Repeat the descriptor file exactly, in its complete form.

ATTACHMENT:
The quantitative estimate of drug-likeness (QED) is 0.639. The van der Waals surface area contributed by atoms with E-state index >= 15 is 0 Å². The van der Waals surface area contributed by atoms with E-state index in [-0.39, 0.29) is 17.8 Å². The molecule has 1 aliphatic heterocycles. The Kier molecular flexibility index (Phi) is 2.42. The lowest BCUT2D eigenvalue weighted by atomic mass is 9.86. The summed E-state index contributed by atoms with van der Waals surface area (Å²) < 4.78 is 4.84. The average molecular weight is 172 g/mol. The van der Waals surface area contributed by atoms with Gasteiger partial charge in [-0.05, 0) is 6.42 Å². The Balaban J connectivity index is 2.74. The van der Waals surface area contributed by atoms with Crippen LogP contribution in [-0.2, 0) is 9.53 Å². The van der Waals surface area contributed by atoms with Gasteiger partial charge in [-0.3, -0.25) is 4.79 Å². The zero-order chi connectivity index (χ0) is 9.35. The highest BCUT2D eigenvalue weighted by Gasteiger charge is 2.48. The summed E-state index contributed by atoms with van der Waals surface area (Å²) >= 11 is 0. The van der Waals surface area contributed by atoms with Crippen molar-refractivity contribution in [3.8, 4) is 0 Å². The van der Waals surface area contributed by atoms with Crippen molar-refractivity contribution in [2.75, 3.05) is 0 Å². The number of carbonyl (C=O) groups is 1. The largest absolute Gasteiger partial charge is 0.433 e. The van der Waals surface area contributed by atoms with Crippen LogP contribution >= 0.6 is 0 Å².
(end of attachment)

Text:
The quantitative estimate of drug-likeness (QED) is 0.639. The van der Waals surface area contributed by atoms with E-state index >= 15 is 0 Å². The van der Waals surface area contributed by atoms with E-state index in [-0.39, 0.29) is 17.8 Å². The molecule has 1 aliphatic heterocycles. The Kier molecular flexibility index (Phi) is 2.42. The lowest BCUT2D eigenvalue weighted by atomic mass is 9.86. The summed E-state index contributed by atoms with van der Waals surface area (Å²) < 4.78 is 4.84. The average molecular weight is 172 g/mol. The van der Waals surface area contributed by atoms with Gasteiger partial charge in [-0.05, 0) is 6.42 Å². The Balaban J connectivity index is 2.74. The van der Waals surface area contributed by atoms with Crippen LogP contribution in [-0.2, 0) is 9.53 Å². The van der Waals surface area contributed by atoms with Gasteiger partial charge in [-0.3, -0.25) is 4.79 Å². The zero-order chi connectivity index (χ0) is 9.35. The highest BCUT2D eigenvalue weighted by Gasteiger charge is 2.48. The summed E-state index contributed by atoms with van der Waals surface area (Å²) >= 11 is 0. The van der Waals surface area contributed by atoms with Crippen molar-refractivity contribution in [3.8, 4) is 0 Å². The van der Waals surface area contributed by atoms with Crippen molar-refractivity contribution in [2.75, 3.05) is 0 Å². The number of carbonyl (C=O) groups is 1. The largest absolute Gasteiger partial charge is 0.433 e. The van der Waals surface area contributed by atoms with Crippen LogP contribution >= 0.6 is 0 Å².